As retail ‘Dragon’ Theo Paphitis celebrates the purchase of Robert Dyas and the continued success of Boux Avenue and Rymans, he talks first jobs, business evolution, and what makes him say ‘I’m in!’ with Helen Coffey.
He’s the Dragon who always seems, well, nice for want of a better word – especially when compared to some of the more dour-faced business moguls that adorn our television screens these days. However, behind the positive smile and upbeat attitude of Theo Paphitis lies an extremely shrewd, business-savvy entrepreneur who, in addition to being stationery giant Ryman’s chairman and the owner of lingerie chain Boux Avenue, is also the proud owner of hardware retailer, Robert Dyas as of last month.
Estimated to be worth £210m with a retail track record that is second to none, he is just the sort of awe-inspiringly successful over-achiever to make you want to give a sigh of defeat and retreat under the duvet because, to be quite honest, you’ll never achieve as much.
But, as we’ve seen time and time again here at Talk Business, Rome wasn’t built in a day, a week or even a year – and neither is a serial entrepreneur’s portfolio. Money breeds money, success breeds success, and once you’ve had your first big win, it is far easier to attract interest and confidence from consumers, investors and decision-makers alike. In Theo’s case, being passionate seems to be the key. He looks for passion in the people he invests in, and he looks for passion in himself to determine whether or not an opportunity is right to get involved with.
‘I love retail, it turns me on. I’m passionate about it whether I’m selling stationery or lingerie,’ he tells me with conviction; and from the unmitigated success he’s made in each of the retail marketplaces he’s tackled so far, it’s hard to doubt his sincerity, or the importance of loving what you do.
What was your very first job?
I was the assistant tea stirrer at an insurance firm. I did have aspirations though – I wanted to be the tea stirrer. I just about made it, when I realised be careful what you wish for. I realised it wasn’t for me.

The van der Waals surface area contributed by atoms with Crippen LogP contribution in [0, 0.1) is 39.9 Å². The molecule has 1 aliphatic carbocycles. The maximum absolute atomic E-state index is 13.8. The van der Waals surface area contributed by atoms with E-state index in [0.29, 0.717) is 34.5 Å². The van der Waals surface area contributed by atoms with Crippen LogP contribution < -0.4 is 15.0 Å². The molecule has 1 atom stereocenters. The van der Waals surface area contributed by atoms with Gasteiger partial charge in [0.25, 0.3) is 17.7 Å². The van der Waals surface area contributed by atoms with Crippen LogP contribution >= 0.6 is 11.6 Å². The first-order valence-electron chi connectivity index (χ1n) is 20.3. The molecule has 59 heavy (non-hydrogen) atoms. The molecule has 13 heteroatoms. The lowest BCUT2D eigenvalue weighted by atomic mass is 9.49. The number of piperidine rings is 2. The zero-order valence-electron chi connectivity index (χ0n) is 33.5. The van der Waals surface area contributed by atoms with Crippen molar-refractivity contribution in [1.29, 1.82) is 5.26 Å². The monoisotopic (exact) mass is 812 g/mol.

How did you get the start-up cash for your first business?
Easy, I didn’t have any. I was about 22, 23, and I had managed to get about £500 with a partner. It didn’t matter: I needed a desk, an office telephone and very little else. Luckily yes, we did take somebody on very quickly. We took on a full-time secretary, we got her from the job centre. The rest is history!
You’re successful now, but what are the biggest challenges you’ve faced as an entrepreneur?
They were no different to the same challenges that businesses face today. When you’ve got to scale a business up, it’s the most difficult thing in the world. The minute you start employing people it gets hard – empowering people, understanding how they tick. It’s a totally different skillset. We’re all very hands on. It’s really hard to let go when it’s your business. You have to have a formula first to be able to scale it.
What do you look for in a business or entrepreneur when you’re deciding whether or not to invest?
It’s very easy. I’m looking at people. I invest in people. The first thing I look at is the person. Do they have the ambition, the passion, the desire and the will? Do I want to work with them?
So are entrepreneurs born not made?
Listen – there’s not just one type of entrepreneur. We like to stick them in a pigeonhole, but it doesn’t work. There are the ones who are natural, the ones that are technical, that learn a skill, learn a trade. Entrepreneurs can be “made” at different levels, or they can be born: it doesn’t have to be one or the other.
What would your advice be to first-time businesses who are struggling in the current economic climate?